Vestibular Rehabilitation

In the US 35% or 69 million people have a vestibular disorder(1). Eighty percent of people 65 or older experience dizziness(2). BPPV is the most common vestibular disorder and accounts for 50% of dizziness in older people(3).

BPPV occurs when the otoconia (crystals) fall off the otolithic membrane (hairs) in the semi- circular canal. (Fig 1) Sometimes the crystals continue to float in the canals and other times the crystals will embed themselves to the walls of the canal.

For example sitting up, rolling in bed, and looking up will cause moderate to severe room spinning. BPPV symptoms can include nausea especially with changes in position.

Usually the displacement of crystals occurs in one ear and is rare that it occurs in both. There are various tests that can be done in order to re-create the nystagmus associated with BPPV. These tests include testing the eyes and moving the head and body in various positions. The most definitive test is the Hallpike test. This test entails having the therapist tilt the patient back quickly with the head rotated to the effected side. A positive test will reproduce the vertigo symptoms and eye nystagmus. In most cases BPPV has an unknown cause. Other reasons include head trauma or damage to the inner ear.

BPPV is a treatable condition. Often an anti-nausea medication is prescribed which will help to reduce the symptoms. The most effective treatment is the Eply’s maneuver along with habituation exercises. The Eply’s maneuver is a technique done immediately following the Hallpike test. The therapist places the head in various positions in order to reposition the crystals (otoconia) in the semi-circular canal to an area where they will be less symptomatic. Habituation exercises are then given. This involves performing and repeating positions that induce the patient’s symptoms. Balance exercises are also recommended as a retraining tool.

CERVICOGENIC DIZZINESS - This is often misdiagnosed for BPPV. Patients often complain of dizziness but their dizziness does not involve the severe room spinning and nausea that accompanies BPPV.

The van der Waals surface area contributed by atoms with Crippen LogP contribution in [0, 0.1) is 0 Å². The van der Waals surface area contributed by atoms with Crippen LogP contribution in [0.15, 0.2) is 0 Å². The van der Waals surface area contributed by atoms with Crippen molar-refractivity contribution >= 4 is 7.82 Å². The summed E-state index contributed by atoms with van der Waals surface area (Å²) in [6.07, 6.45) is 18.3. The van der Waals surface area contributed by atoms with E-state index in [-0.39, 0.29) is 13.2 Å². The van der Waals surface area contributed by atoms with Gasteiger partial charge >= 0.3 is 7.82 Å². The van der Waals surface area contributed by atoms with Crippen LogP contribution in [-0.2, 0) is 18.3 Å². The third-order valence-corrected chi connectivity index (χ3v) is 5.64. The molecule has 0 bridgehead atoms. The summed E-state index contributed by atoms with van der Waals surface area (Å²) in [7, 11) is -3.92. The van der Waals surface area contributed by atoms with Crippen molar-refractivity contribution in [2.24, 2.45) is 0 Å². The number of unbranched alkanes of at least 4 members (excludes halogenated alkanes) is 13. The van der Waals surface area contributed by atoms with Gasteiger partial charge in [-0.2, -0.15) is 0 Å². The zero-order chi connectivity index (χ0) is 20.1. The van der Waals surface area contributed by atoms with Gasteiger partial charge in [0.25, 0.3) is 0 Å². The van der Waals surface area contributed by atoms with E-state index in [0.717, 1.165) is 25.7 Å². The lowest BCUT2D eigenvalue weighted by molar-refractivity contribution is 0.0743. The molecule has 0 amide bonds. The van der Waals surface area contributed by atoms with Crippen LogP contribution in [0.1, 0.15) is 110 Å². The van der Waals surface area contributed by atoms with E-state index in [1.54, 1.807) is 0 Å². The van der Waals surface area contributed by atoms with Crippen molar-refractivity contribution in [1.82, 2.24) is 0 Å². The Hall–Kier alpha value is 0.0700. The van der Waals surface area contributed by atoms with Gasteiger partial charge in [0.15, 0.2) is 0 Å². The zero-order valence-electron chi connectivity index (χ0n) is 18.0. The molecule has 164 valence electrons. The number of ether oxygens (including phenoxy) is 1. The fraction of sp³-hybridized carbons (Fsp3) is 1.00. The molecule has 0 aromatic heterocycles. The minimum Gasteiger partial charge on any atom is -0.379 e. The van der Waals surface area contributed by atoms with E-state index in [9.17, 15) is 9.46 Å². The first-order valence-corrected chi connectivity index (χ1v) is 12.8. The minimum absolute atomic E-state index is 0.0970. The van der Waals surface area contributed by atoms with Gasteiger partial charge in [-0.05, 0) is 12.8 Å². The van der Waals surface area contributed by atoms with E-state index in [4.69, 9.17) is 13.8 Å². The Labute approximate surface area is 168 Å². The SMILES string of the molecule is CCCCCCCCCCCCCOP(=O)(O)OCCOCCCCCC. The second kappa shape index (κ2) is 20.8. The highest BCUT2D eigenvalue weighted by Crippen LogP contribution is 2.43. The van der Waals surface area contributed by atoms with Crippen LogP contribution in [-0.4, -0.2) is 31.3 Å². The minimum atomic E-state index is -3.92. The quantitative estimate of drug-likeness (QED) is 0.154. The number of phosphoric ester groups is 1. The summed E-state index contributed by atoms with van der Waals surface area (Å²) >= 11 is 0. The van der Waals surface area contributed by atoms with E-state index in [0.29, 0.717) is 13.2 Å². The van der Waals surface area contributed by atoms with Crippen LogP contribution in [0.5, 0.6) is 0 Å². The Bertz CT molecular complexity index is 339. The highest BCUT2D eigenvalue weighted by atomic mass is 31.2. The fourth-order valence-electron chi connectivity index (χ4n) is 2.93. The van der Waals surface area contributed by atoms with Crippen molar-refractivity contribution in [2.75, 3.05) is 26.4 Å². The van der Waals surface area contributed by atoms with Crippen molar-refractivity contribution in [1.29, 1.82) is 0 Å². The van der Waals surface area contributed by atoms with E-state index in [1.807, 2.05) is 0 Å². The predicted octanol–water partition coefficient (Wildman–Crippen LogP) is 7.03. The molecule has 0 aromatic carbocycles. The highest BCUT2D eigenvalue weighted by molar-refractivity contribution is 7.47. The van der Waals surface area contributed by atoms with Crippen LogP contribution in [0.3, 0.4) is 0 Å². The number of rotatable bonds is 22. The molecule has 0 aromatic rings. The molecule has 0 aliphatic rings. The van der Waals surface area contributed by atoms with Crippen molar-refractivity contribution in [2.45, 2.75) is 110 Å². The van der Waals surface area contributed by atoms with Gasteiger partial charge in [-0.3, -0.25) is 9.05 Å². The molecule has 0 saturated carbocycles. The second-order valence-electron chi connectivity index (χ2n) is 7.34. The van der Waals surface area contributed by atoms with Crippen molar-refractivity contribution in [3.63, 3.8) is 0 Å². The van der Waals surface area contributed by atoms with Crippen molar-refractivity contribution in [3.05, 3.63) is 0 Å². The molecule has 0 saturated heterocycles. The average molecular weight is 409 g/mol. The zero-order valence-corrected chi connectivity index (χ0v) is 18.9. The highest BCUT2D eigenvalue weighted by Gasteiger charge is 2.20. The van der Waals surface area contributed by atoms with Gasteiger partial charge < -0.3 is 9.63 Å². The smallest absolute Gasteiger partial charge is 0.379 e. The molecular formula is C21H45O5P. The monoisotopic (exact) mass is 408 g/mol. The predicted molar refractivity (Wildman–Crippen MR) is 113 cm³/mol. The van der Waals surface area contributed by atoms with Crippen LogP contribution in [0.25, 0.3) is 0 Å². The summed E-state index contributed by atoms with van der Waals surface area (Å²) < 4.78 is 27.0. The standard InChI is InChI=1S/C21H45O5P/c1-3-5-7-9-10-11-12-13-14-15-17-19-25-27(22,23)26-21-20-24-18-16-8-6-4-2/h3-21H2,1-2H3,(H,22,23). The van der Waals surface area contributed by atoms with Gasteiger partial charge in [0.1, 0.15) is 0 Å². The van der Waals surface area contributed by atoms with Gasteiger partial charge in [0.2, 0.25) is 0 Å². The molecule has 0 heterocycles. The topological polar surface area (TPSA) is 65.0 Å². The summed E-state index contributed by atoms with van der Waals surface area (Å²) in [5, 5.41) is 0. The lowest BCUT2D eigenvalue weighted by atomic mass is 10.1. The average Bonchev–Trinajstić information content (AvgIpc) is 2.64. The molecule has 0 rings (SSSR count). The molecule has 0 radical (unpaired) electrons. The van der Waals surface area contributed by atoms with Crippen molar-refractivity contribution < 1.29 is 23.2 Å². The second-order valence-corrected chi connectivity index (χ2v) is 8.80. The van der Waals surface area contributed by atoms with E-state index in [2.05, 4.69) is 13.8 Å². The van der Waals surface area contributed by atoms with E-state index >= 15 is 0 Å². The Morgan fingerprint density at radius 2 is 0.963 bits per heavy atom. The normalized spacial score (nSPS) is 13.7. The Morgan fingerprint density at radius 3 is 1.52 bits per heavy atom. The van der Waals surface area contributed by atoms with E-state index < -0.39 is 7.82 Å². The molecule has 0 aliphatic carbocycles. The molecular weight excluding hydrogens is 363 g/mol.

Their symptoms often involve more of a light headedness or a “woozy” feeling. Symptoms can come about even without sudden head movements. Historically these patients present with whiplash, decreased cervical ROM secondary to degeneration or prolonged immobilization. The damage that occurs secondary to these issues often occurs the first 2 levels of the cervical spine. At these levels there is a direct impact on the vestibular and visual systems. There is miscommunication between these systems giving the sense of dizziness.

The tests for cervicogenic dizziness are the same for BPPV because there will be abnormal eye movements and balance problems also. The Hallpike test will be negative and does not reproduce room spinning symptoms or eye nystagmus.

This type of dizziness can be treated successfully utilizing a multi-treatment approach. Treatment to the neck muscles and joints along with balance and visual exercises for optimal results.

Agrawal Y, Carey JP, Della Santina CC, Schubert MC, Minor LB. Disorders of Balance and Vestibular Function in US Adults. Arch Intern Med 2009; 169 (10): 938-944

Ator GA. Vertigo - Evaluation and Treatment in the Elderly

Fife TD, Iverson DJ, Lempert T, Furman JM, Baloh RW, Tusa RJ, Hain TC, Herdman S, Morrow MJ, Gronseth GS. Practice Parameter: Therapies for Benign Paroxysmal Positional Vertigo (an evidence based review): report of the Quality Standards Sub- committee of the American Academy of Neurology. 2008; 70: 2007-2074